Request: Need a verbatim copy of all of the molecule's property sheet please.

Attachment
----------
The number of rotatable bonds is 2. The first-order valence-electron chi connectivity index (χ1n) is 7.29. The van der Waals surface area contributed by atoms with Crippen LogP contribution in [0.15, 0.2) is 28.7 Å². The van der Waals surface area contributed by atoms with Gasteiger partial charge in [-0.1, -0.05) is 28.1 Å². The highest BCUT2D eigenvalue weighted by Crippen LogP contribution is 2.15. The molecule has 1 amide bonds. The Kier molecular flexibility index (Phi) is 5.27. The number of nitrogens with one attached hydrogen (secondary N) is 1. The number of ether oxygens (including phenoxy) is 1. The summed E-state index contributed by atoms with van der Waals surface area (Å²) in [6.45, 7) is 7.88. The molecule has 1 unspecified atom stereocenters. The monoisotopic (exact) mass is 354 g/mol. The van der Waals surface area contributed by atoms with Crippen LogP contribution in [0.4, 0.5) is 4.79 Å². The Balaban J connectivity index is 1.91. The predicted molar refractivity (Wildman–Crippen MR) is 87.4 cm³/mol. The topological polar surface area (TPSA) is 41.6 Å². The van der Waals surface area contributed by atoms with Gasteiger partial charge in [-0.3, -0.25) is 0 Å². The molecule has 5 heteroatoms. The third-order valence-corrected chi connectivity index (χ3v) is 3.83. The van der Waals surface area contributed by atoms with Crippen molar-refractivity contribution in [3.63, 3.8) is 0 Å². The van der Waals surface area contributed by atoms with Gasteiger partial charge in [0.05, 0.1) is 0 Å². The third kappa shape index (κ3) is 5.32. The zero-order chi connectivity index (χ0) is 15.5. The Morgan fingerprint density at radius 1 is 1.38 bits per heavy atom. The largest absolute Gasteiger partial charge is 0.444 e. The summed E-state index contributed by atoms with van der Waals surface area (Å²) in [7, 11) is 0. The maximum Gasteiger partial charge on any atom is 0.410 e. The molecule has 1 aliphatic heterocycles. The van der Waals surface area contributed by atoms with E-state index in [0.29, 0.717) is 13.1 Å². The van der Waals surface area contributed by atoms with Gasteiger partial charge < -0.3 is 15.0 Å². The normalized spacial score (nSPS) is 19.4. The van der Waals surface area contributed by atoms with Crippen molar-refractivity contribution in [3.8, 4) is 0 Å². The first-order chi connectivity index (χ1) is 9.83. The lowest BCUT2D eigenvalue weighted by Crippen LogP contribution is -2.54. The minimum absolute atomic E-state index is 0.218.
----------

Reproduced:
The number of rotatable bonds is 2. The first-order valence-electron chi connectivity index (χ1n) is 7.29. The van der Waals surface area contributed by atoms with Crippen LogP contribution in [0.15, 0.2) is 28.7 Å². The van der Waals surface area contributed by atoms with Gasteiger partial charge in [-0.1, -0.05) is 28.1 Å². The highest BCUT2D eigenvalue weighted by Crippen LogP contribution is 2.15. The molecule has 1 amide bonds. The Kier molecular flexibility index (Phi) is 5.27. The number of nitrogens with one attached hydrogen (secondary N) is 1. The number of ether oxygens (including phenoxy) is 1. The summed E-state index contributed by atoms with van der Waals surface area (Å²) in [6.45, 7) is 7.88. The molecule has 1 unspecified atom stereocenters. The monoisotopic (exact) mass is 354 g/mol. The van der Waals surface area contributed by atoms with Crippen LogP contribution in [0.4, 0.5) is 4.79 Å². The Balaban J connectivity index is 1.91. The predicted molar refractivity (Wildman–Crippen MR) is 87.4 cm³/mol. The topological polar surface area (TPSA) is 41.6 Å². The van der Waals surface area contributed by atoms with Gasteiger partial charge in [-0.3, -0.25) is 0 Å². The molecule has 5 heteroatoms. The third-order valence-corrected chi connectivity index (χ3v) is 3.83. The van der Waals surface area contributed by atoms with Crippen molar-refractivity contribution in [3.63, 3.8) is 0 Å². The van der Waals surface area contributed by atoms with Gasteiger partial charge in [0.05, 0.1) is 0 Å². The third kappa shape index (κ3) is 5.32. The zero-order chi connectivity index (χ0) is 15.5. The Morgan fingerprint density at radius 1 is 1.38 bits per heavy atom. The largest absolute Gasteiger partial charge is 0.444 e. The summed E-state index contributed by atoms with van der Waals surface area (Å²) in [7, 11) is 0. The maximum Gasteiger partial charge on any atom is 0.410 e. The molecule has 1 aliphatic heterocycles. The van der Waals surface area contributed by atoms with E-state index in [0.29, 0.717) is 13.1 Å². The van der Waals surface area contributed by atoms with Gasteiger partial charge < -0.3 is 15.0 Å². The normalized spacial score (nSPS) is 19.4. The van der Waals surface area contributed by atoms with Crippen molar-refractivity contribution in [3.8, 4) is 0 Å². The first-order chi connectivity index (χ1) is 9.83. The lowest BCUT2D eigenvalue weighted by Crippen LogP contribution is -2.54. The minimum absolute atomic E-state index is 0.218.